jeudi 4 septembre 2008

Auriga 6

Is an ancient Northern Hemisphere constellation featuring one of the brightest stars in the heavens: Capella. Auriga is usually pictured as a charioteer; the youth Auriga wields a whip in one hand and holds a goat (Capella) and her two kids in the other.
Capella means "small goat". A previous name of this star was Amalthea, which was the goat that suckled the baby Zeus. There are many ancient stories relating to the star, as every culture in antiquity found a place for this bright companion to Taurus, its closest neighbour. To find Auriga, first locate Orion. Taurus is to the right (west) and just above these two, much higher in the sky, you will see Capella. While this star marks roughly the mid-point of the constellation, north to south, most of the more interesting aspects of the constellation are found to the south of the star, all the way down to El Nath, the second brightest star (gamma Aurigae) which is actually shared with Taurus, and also known as beta Tauri.
Auriga's stars are fairly bright; five are second magnitude or brighter. Alpha Aurigae (Capella) is the sixth brightness star, at a visual magnitude of 0.08. The star is 43.5 light years away, and is about ten times the size of our Sun.
Capella's visual magnitude is really the combined brightnesses of the primary star and a close companion, that revolves every 104 days. There is another companion, much fainter: a red dwarf which is itself a close binary.

Binary stars in Auriga.
Zeta Aurigae is an eclipsing binary; an orange giant primary with a blue companion that orbits every 972 days (2.7 years).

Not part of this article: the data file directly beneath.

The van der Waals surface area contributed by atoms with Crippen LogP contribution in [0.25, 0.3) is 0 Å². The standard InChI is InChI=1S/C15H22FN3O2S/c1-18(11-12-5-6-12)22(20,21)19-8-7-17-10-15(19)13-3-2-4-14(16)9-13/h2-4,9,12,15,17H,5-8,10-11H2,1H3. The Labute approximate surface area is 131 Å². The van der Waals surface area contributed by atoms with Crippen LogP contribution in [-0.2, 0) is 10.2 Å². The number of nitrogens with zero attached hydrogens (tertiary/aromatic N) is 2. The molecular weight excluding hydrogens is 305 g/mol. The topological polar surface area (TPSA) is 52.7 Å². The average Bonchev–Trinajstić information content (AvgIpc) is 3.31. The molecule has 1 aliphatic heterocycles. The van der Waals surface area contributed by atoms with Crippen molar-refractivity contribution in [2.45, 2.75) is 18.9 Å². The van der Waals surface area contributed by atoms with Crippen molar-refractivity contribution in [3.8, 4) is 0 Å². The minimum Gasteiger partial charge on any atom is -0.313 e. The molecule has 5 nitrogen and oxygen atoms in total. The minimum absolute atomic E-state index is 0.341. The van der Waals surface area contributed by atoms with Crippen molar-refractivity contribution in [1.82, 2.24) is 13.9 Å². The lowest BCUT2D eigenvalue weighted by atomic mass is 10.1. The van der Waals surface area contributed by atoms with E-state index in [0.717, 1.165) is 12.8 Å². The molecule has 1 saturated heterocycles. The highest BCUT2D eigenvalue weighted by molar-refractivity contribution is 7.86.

Theta Aurigae is visible in large scopes: 2.6, 7.1; PA 300º and separation 3.6".
Omega Aurigae: 5.0, 8.0; PA 360º, separation 5.4".
14 Aurigae is a multiple double, visible in larger scopes.
The primary is 5.1, with three companions: B (11.1, 352º, 11"), C (7.4, 225º, 15") and D (10.4, 356º, 7.7").

Variable stars in AurigaThere are a half-dozen variable stars in this constellation which are visible in small scopes, most of them of very small variance.
Epsilon Aurigae is an unusual variable which normally maintains a visual magnitude of 2.92 but every 9892 days (27 years) dips down to 3.83.
The next scheduled dip is in the late summer of 2010. The eclipse phase lasts about a year.
R Aurigae is the only Mira-type variable of interest. Normally a rather faint 6.7, every 457.5 days it takes a nose-dive to 13.9. The best time to view this feature is in late November of 2001, when it should be near the transit.

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